1) Plans for expansion in the rental business face constraints in terms of maintaining customer relationships with the leasing and rental companies Alinco currently supplies.
2) Current market share of 80–90% in fall protection systems and suspended scaffolding means essentially no remaining room for further market share gains.
3) Efforts to diversify its business portfolio by expanding into home fitness equipment and radio communication equipment have been successful, but they are unlikely to generate synergies with the core scaffolding businesses.
|Gross profit margin||29.6%||30.6%||31.5%||30.3%||28.1%||28.4%||28.6%||27.3%||26.8%||27.7%||28.2%||27.9%|
|Operating profit margin||5.3%||6.8%||7.8%||7.7%||5.9%||7.3%||6.5%||5.4%||5.4%||6.0%||4.8%||5.3%|
|Recurring profit margin||5.2%||6.8%||8.7%||9.7%||8.9%||8.4%||5.5%||6.2%||6.1%||6.2%||5.4%||5.5%|
|EBITDA (RP+Depreciation+Goodwill amortization)||3,289||3,990||4,896||5,594||5,748||6,089||5,238||6,306||6,915||7,146||6,407|
|Per-share data (split-adjusted; JPY)|
|Shares issued (year-end; '000)||19,509||19,509||19,509||19,509||21,039||21,039||21,039||21,039||21,039||21,039||21,039|
|EPS (fully diluted; JPY)||-||66.7||91.4||128.9||119.7||112.1||-||-||-||-||-|
|Dividend per share (JPY)||15.0||20.0||25.0||34.0||36.0||36.0||36.0||37.0||37.0||38.0||38.0||40.0|
|Book value per share (JPY)||718||774||857||965||1,103||1,156||1,209||1,247||1,291||1,334||1,429|
|Balance sheet (JPYmn)|
|Cash and cash equivalents||3,694||3,705||3,845||4,657||7,297||5,397||6,314||5,000||4,379||5,127||5,535|
|Total current assets||16,118||18,286||19,517||22,773||29,184||27,228||28,638||29,589||31,138||33,357||33,185|
|Tangible fixed assets||6,153||6,109||6,243||6,977||9,869||11,311||12,117||14,330||15,192||14,476||14,534|
|Investments and other assets||2,669||3,012||3,460||3,709||5,687||6,341||5,256||6,185||6,228||5,379||6,521|
|Total current liabilities||8,323||10,226||9,638||11,945||16,283||13,832||14,476||16,902||16,123||16,758||16,159|
|Total fixed liabilities||3,906||3,490||4,363||4,183||5,834||7,432||7,131||7,945||11,458||10,169||11,606|
|Total net assets||12,760||13,758||15,276||17,378||22,697||23,813||24,825||26,248||26,359||27,424||27,679|
|Total liabilities and net assets||24,988||27,474||29,277||33,505||44,814||45,077||46,432||51,095||53,940||54,351||55,444|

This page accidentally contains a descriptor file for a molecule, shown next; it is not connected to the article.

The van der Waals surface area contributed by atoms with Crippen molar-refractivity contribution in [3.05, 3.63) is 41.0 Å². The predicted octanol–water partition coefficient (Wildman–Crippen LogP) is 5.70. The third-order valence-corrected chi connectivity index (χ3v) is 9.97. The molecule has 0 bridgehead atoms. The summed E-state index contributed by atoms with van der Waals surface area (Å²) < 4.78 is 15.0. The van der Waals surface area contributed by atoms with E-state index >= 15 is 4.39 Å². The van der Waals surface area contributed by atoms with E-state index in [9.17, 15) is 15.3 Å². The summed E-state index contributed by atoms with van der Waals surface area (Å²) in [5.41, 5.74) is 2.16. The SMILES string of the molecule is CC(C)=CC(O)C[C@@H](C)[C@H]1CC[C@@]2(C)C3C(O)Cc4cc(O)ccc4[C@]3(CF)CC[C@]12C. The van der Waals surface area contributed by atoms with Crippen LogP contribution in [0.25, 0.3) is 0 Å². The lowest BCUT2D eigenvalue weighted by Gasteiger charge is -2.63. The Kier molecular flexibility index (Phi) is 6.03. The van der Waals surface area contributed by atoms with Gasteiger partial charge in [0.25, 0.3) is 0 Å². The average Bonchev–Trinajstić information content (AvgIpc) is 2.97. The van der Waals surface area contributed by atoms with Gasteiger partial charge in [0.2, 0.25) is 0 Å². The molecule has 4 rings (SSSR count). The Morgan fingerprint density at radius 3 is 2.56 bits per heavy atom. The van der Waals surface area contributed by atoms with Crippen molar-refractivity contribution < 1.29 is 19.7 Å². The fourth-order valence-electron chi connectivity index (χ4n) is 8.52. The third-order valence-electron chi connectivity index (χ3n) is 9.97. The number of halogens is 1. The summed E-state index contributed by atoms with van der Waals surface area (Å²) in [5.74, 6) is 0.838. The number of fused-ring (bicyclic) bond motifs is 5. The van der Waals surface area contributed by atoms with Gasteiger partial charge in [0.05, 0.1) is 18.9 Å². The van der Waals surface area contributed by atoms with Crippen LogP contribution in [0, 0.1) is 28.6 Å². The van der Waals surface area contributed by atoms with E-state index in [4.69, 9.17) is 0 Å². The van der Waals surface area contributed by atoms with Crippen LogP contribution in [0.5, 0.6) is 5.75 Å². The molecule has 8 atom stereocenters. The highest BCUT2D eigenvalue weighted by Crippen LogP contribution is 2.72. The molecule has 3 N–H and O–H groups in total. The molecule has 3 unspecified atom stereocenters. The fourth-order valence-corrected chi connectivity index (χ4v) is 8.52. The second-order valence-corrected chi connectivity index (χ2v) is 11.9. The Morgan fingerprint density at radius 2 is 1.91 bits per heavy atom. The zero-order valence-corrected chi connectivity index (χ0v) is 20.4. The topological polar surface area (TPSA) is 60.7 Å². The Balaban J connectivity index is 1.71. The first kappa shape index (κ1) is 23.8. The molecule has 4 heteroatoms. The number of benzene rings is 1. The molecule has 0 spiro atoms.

|Total interest-bearing debt||5,661||5,445||5,686||6,120||10,320||10,027||10,192||12,214||15,228||14,793||15,880|
|Cash flow statement (JPYmn)|
|Cash flows from operating activities||3,150||2,846||2,467||3,146||1,591||3,790||4,225||3,821||5,041||4,891||5,293|
|Cash flows from investing activities||-1,616||-2,288||-2,557||-2,445||-5,473||-4,286||-2,587||-5,957||-6,663||-3,124||-4,681|
|Cash flows from financing activities||-516||-540||-158||30||6,183||-1,260||-770||770||1,017||-1,233||-157|
|Total asset turnover||124.4%||124.9%||123.4%||125.3%||107.9%||97.5%||97.5%||102.7%||102.6%||102.7%||97.2%|
|% of total revenue||21.1%||23.0%||24.3%||27.7%||32.1%||31.2%||30.3%||35.5%||35.9%||36.1%||32.6%|
|Scaffolding Material Rental||13,251||13,408||13,822||14,357||13,720||14,768||15,127||15,887||17,174||17,193||15,265|
|% of total revenue||43.1%||40.9%||39.5%||36.5%||32.5%||33.7%||33.9%||31.7%||31.9%||30.9%||28.6%|
|% of total revenue||26.9%||27.8%||26.4%||26.7%||26.1%||24.8%||27.9%||25.6%||26.2%||26.8%||31.7%|
|% of total revenue||8.8%||8.3%||9.8%||9.1%||9.3%||10.3%||7.9%||7.2%||6.0%||6.2%||7.0%|
|Recurring profit (OP up to FY03/14)||1,642||2,236||2,727||3,032||3,761||3,661||2,460||3,089||3,307||3,461||2,874|
|Recurring profit margin||5.3%||6.8%||7.8%||7.7%||8.9%||8.4%||5.5%||6.2%||6.1%||6.2%||5.4%|
|Recurring profit margin||7.9%||6.1%||8.8%||11.3%||11.5%||12.5%||12.7%||11.4%||12.5%||12.3%||8.1%|
|% of total revenue||31.4%||20.7%||27.3%||40.7%||51.6%||46.5%||63.5%||67.0%||76.7%||73.0%||55.3%|
|Scaffolding Material Rental||573||962||1,320||1,556||694||713||264||229||311||556||56|
|Recurring profit margin||4.3%||7.2%||9.6%||10.8%||5.1%||4.8%||1.7%||1.4%||1.8%||3.2%||0.4%|
|% of total revenue||34.9%||43.0%||48.4%||51.3%||23.0%||19.4%||9.7%||7.6%||9.8%||16.5%||2.2%|
|Recurring profit margin||5.0%||7.8%||3.5%||0.0%||3.5%||5.2%||4.9%||5.2%||3.7%||2.4%||6.1%|
|% of total revenue||25.3%||31.7%||12.0%||0.0%||12.8%||15.4%||22.6%||21.9%||16.3%||10.5%||40.4%|
|Recurring profit margin||5.1%||3.8%||9.7%||6.7%||9.7%||15.2%||3.2%||3.0%||-||0.0%||1.4%|
|% of total revenue||8.4%||4.6%||12.3%||7.9%||12.6%||18.7%||4.2%||3.5%||-2.8%||0.0%||2.1%|
On November 9, 2021, Alinco Inc. announced that it had acquired shares in
At a board of directors' meeting on the same day, the company resolved to acquire shares issued by Uekin Co., Ltd. and make it a subsidiary.